The Tribune News, added in March through the reporter Vaishnav Sunil that “what distinguishes Syria from Libya is the nature of existing opposition within the country. Unlike Libya, where much of the coastal core of the population lived under rebel control, the opposition to Syria’s dictatorial president, Bashar al-Assad, has not achieved sustained control of any major population area. This implies that air power alone would probably not be sufficient to blunt the Assad loyalists entrenched in cities, and a heavy ground campaign would probably face stiff and bloody resistance. If a large region broke away from the regime en masse, international humanitarian intervention would become more viable. So although a mass homicide campaign is under way in Syria, there is no way to stop it without loss of unacceptable lives.”
Many political experts claim that militaryintervention in Syria would do more harm than good. Namely, Ed Husain, Senior fellow for Middle Eastern studies, Council on Foreign Relations, gives his view on the motion in “Economist Debates: Syria”. He believes that “military intervention in Syria is ill-conceived, short-sighted, counter-productive, and likely to generate more killings and massacres rather than stop them. Unlike any other Arab nation, Syria is home to varied and numerous assortments of religious sects, tribes, ethnicities and historic rivalries. In contrast to the uprisings in Yemen, Egypt and Libya, we have not witnessed high-level political and military defections inside Syria. And the largest cities in Syria—Damascus and Aleppo—have so far been relatively calm. Whatever the reasons—fear of, or support for, Bashar Assad—the opposition has thus failed to mobilise key constituencies inside Syria that would indicate to us that the regime is losing control”.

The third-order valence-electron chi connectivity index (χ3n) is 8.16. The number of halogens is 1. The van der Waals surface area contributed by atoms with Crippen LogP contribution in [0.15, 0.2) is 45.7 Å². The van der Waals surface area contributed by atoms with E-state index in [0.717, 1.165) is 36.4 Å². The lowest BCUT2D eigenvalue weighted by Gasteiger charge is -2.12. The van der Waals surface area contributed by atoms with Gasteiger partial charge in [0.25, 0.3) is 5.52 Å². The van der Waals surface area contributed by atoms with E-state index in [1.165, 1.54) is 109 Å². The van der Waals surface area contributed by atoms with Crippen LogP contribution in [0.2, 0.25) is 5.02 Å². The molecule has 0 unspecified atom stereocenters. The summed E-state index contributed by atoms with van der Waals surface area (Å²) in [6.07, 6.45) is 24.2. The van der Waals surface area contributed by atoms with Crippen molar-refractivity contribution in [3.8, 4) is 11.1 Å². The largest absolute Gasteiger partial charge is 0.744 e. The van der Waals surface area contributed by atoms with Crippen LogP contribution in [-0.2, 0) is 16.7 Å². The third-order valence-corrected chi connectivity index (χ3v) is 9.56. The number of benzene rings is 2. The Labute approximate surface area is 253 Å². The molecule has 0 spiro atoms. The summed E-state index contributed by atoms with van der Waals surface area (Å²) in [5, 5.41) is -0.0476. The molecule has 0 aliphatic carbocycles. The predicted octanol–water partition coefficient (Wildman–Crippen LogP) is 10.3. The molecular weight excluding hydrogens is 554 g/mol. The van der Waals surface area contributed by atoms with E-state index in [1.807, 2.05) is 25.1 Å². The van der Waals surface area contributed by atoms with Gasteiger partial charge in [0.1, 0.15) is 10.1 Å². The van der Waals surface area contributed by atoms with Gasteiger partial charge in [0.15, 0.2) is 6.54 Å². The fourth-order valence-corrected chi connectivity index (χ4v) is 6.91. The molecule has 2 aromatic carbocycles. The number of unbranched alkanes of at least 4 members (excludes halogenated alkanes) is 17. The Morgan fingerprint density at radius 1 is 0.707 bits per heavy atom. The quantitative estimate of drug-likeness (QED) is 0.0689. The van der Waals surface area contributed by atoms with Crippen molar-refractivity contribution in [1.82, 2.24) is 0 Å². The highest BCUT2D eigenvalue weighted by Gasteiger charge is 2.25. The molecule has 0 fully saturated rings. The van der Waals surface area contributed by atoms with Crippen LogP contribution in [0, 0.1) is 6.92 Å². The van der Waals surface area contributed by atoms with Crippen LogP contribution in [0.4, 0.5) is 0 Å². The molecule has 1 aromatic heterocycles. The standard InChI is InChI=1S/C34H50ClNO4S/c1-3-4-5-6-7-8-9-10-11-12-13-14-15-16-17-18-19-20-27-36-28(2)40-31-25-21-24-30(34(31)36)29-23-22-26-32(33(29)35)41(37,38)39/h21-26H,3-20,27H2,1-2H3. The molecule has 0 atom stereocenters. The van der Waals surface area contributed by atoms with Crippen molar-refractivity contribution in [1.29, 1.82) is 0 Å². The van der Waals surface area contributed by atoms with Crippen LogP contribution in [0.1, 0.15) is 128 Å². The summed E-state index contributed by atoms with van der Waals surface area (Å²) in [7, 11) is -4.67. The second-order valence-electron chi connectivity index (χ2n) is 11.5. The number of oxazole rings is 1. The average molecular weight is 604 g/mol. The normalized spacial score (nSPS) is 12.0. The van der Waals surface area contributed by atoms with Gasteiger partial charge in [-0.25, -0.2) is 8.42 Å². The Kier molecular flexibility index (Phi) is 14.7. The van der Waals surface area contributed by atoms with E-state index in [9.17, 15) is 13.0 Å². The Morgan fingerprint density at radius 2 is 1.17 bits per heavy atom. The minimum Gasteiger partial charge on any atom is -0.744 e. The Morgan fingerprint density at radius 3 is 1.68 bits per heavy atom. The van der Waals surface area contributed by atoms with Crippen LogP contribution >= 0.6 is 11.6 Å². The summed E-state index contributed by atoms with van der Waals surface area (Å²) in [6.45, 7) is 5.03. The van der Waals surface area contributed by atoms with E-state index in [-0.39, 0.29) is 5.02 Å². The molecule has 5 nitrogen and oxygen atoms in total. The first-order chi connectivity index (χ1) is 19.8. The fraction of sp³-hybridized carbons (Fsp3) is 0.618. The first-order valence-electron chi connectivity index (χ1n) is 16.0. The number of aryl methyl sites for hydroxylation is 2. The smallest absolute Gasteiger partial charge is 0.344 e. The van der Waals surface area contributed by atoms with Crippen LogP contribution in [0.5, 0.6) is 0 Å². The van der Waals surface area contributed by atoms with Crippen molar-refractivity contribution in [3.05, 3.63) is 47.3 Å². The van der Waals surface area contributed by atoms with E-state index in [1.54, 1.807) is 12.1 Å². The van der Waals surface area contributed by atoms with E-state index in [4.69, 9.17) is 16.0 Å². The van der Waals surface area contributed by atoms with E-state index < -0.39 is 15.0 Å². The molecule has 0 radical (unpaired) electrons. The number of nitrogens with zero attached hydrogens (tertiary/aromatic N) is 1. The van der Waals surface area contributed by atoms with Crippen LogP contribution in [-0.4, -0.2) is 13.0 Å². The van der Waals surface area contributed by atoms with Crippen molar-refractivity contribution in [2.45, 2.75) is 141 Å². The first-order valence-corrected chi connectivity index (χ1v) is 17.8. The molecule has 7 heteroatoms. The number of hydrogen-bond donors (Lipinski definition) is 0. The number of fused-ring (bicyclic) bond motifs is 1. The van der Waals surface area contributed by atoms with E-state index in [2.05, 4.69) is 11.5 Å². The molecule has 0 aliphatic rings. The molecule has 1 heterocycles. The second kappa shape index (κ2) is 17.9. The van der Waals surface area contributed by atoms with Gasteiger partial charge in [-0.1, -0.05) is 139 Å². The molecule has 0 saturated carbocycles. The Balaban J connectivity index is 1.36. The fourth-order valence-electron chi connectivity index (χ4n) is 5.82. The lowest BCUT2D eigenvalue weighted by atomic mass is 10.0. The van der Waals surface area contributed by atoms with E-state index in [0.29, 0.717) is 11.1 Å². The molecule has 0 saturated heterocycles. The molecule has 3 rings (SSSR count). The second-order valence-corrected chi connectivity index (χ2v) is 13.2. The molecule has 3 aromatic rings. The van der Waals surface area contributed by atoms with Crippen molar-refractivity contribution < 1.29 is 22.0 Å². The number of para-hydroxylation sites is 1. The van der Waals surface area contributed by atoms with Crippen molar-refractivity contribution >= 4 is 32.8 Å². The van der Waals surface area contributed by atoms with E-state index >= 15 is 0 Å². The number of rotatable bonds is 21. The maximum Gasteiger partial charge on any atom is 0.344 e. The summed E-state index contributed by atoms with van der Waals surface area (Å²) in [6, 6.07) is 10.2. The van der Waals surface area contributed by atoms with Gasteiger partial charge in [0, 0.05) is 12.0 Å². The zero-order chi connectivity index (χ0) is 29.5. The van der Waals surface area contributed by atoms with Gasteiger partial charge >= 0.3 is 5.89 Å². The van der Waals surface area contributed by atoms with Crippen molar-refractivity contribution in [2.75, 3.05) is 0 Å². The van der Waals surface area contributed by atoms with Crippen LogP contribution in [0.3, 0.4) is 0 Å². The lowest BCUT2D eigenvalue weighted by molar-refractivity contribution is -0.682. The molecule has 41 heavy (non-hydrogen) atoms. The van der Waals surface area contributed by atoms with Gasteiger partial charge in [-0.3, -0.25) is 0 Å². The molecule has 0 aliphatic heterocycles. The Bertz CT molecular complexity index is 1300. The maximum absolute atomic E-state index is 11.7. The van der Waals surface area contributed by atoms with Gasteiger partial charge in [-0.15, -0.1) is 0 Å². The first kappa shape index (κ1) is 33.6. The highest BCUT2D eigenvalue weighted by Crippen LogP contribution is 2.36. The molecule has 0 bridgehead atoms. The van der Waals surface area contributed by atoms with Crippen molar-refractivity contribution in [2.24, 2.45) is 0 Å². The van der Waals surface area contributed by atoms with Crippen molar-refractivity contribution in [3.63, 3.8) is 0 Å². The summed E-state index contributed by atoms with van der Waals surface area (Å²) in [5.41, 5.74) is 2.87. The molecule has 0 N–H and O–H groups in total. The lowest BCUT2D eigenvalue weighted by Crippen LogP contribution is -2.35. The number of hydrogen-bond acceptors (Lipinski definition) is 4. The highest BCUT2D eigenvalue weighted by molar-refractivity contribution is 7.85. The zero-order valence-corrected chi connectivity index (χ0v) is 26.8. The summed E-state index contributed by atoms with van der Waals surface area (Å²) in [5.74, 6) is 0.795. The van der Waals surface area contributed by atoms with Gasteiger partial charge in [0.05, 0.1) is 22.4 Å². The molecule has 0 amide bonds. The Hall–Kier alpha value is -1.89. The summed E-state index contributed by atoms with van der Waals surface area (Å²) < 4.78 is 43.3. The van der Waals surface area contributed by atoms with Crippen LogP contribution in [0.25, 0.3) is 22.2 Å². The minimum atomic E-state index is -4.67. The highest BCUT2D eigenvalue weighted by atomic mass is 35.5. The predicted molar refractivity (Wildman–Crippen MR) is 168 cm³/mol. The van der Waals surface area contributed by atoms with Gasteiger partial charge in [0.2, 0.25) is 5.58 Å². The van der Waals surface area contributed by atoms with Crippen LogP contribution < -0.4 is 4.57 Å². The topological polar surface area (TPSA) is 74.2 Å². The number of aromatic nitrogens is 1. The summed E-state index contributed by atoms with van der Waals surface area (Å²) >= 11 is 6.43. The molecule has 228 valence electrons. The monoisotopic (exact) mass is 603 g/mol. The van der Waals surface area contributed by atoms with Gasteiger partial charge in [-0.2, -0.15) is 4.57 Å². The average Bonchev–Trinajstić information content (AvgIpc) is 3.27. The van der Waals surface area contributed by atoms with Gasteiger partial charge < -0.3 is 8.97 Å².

Nevertheless, there some few experst that are in favour of intervention. Shadi Hamid,director of research, Brooking Doha Center, states that “military action, in any context, should not be taken lightly. But neither should standing by and proposing measures that have, in Syria, so far failed to work. Opponents of intervention need to explain how staying the current course—hoping that diplomacy might work when it has not for nearly a year—is likely to resolve an increasingly deadly civil war”.
- Kevin Ovenden, 17-02-12, “Western Intervention in Syria will do more harm than good”. The Guardian. Retrieved: 05-05-12 from www.guardian.co.uk.
- Vaishnav Sunil, March 2012, “Syria: must the west take action?” The Tribune News. Retrieved: 05-05-12 from www.thenewstribune.com.
- Ed Husain, 10-02-12, “West must not intervene militarily in Syria”. CNN. Retrieved: 03-05-12 from http://www.edition.cnn.com.
- Shadi Hamid, 21-02-12, Economist Debates: Syria. The Economist. Retrieved 03-05-12 from www.economist.com.
- Charles Crawford, 27-03-12, “If it brings freedom, a bloody Syrian civil war may be preferable to slavery”. Syrian Freedom. Retrieved: 05-05-12 from www.syrianfreedomls.tumblr.com.
In 2008, Barack Obama chose Twitter to thank for his victory in the elections (Cristina Pereda), and in three years time Twitter has reached 220 million users, having only one million in the year 2008 (Yolanda Monge). In 2011, six Spanish candidates out of ten owned a Twitter account in the elections in May (Albert Medrán). What is the reason behind this? In Medrán’s words, if politics is dialogue, discussion, debate and conversation, there is nothing closer than Twitter; but, does all this have a real incidence in votes? Read more…